First, we’ll get the weather-js module to help us:

$ npm install --save weather-js 

Next, we’ll create a file called weather.js to make our own weather module to use for the next exercises:

const weather = require('weather-js'); const getCurrent = (city, degreeType) => new Promise((resolve, reject) => { weather.find({ search: city, degreeType }, (err, result) => { if (err) { reject(err); } else { resolve(result[0].current); } }); }); module.exports = getCurrent; 

Notice that we create a Promise to retrieve the weather and return a JavaScript object containing the current weather data for a given city.

Using our same TOML config file, let’s test our function and ensure it works:

const fs = require('fs'); const toml = require('toml'); const weather = require('./weather'); const city = 'San Diego, CA'; const config = toml.parse(fs.readFileSync('./config.toml', 'utf-8')); const degreeType = config.degreeType; console.log(degreeType); weather(city, degreeType) .then(result => console.log(result)) .catch(error => console.log(error)); 

We hardcode the city to retrieve (San Diego) in line 5 and then invoke our newly created weather function in line 12. The following JavaScript object is returned:

{ temperature: '67', skycode: '30', skytext: 'Partly Sunny', date: '2018-01-12', observationtime: '14:20:00', observationpoint: 'San Diego, CA', feelslike: '67', humidity: '66', winddisplay: '6 mph Northwest', day: 'Friday', shortday: 'Fri', windspeed: '6 mph', imageUrl: 'http://blob.weather.microsoft.com/static/weather4/en-us/law/30.gif' } 

Very good – this gives us a clear picture of the various properties we can display with our results.

As a bonus exercise, change the degreeType in your TOML configuration file to “C” and rerun the program. You should see the temperature in degrees Celsius this time around!

Retrieve TOML array data

Let’s expand our TOML file to include a section for cities:

# Weather configuration data degreeType = "F" cities = [ "San Diego, CA", "Chicago, IL", "Tokyo, Japan" ] 

We could also express our array on one line like this:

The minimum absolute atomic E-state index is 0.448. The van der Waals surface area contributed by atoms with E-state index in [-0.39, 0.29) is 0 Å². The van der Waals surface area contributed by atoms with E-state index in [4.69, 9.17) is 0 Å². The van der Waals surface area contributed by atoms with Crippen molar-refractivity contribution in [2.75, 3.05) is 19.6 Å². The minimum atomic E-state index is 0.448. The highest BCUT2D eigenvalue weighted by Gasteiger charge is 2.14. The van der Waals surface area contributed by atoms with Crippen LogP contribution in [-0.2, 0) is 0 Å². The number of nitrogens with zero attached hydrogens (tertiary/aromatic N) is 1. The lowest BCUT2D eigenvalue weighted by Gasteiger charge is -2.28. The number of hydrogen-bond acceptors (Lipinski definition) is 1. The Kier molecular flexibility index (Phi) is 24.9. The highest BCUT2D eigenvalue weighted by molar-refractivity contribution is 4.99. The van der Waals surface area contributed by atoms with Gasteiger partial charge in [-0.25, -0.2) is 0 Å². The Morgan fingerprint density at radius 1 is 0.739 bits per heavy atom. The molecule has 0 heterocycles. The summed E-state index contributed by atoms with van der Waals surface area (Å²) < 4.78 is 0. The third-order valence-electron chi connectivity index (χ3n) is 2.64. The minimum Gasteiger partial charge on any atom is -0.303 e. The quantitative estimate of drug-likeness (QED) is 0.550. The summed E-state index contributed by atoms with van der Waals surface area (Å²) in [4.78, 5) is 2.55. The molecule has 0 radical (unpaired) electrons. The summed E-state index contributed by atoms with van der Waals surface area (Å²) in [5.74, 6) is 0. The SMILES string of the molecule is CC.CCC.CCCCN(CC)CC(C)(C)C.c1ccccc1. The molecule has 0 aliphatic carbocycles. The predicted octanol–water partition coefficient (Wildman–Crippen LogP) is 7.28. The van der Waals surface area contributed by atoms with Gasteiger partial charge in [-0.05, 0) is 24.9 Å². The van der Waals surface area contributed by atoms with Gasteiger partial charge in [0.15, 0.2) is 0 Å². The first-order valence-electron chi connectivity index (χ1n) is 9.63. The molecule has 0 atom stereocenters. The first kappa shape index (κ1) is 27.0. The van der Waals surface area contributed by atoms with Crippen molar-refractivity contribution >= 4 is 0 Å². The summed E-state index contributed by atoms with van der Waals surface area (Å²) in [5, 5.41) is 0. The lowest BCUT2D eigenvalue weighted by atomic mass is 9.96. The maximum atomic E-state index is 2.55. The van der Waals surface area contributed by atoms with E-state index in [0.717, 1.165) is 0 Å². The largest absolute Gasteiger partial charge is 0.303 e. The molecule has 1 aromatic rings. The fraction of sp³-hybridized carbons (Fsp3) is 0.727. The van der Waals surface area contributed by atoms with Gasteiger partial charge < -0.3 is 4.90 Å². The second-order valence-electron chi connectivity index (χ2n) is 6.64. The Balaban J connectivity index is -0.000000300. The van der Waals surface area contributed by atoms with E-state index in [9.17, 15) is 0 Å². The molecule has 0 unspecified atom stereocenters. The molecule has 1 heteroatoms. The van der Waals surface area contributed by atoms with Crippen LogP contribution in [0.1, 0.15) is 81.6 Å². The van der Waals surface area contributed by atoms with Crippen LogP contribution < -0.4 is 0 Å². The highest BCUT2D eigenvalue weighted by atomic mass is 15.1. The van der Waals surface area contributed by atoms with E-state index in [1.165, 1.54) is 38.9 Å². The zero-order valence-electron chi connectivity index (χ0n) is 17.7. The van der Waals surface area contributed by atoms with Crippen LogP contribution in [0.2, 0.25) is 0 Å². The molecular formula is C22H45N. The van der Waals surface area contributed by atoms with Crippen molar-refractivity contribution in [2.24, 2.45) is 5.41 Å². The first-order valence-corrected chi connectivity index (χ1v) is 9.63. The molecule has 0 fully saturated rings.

cities = [ "San Diego, CA", "Chicago, IL", "Tokyo, Japan" ] 

As mentioned previously, I prefer multiline arrays so that individual array elements can be more easily commented out temporarily without impacting the rest of the array configuration.

Back to our regularly schedule program… 📺

We can now get the cities array from the TOML configuration:

const fs = require('fs'); const toml = require('toml'); const config = toml.parse(fs.readFileSync('./config.toml', 'utf-8')); console.log(config.cities); 

This program returns the following results:

[ 'San Diego, CA', 'Chicago, IL', 'Tokyo, Japan' ] 

We’re on the right track! Let’s revise our program to utilize the cities array data and return the weather for each city:

const fs = require('fs'); const toml = require('toml'); const weather = require('./weather'); const config = toml.parse(fs.readFileSync('./config.toml', 'utf-8')); const degreeType = config.degreeType; for (const city of config.cities) { weather(city, degreeType) .then(current => { const temperature = current.temperature; console.log(`${city}\t${temperature} deg${degreeType}`); }) .catch(error => console.log(error)); } 

Bam! The program output returned looks something like this:

Tokyo, Japan 36 degF Chicago, IL 21 degF San Diego, CA 66 degF 

Perfect. Let’s update our TOML configuration file to include a list of fields to return from the Weather service:

# Weather configuration data degreeType = "F" cities = [ "San Diego, CA", "Chicago, IL", "Tokyo, Japan" ] fields = [ "temperature", "windspeed", "skytext" ] 

We create a second multiline array for fields, and then we can modify our code to retrieve the field values for each city:

const fs = require('fs'); const toml = require('toml'); const weather = require('./weather'); const config = toml.parse(fs.readFileSync('./config.toml', 'utf-8')); const degreeType = config.degreeType; for (const city of config.cities) { weather(city, degreeType) .then(current => { current.temperature += ` deg${degreeType}`; const data = config.fields.map(f => current[f]).join('\t'); console.log(`${city}\t${data}`); }) .catch(error => console.log(error)); }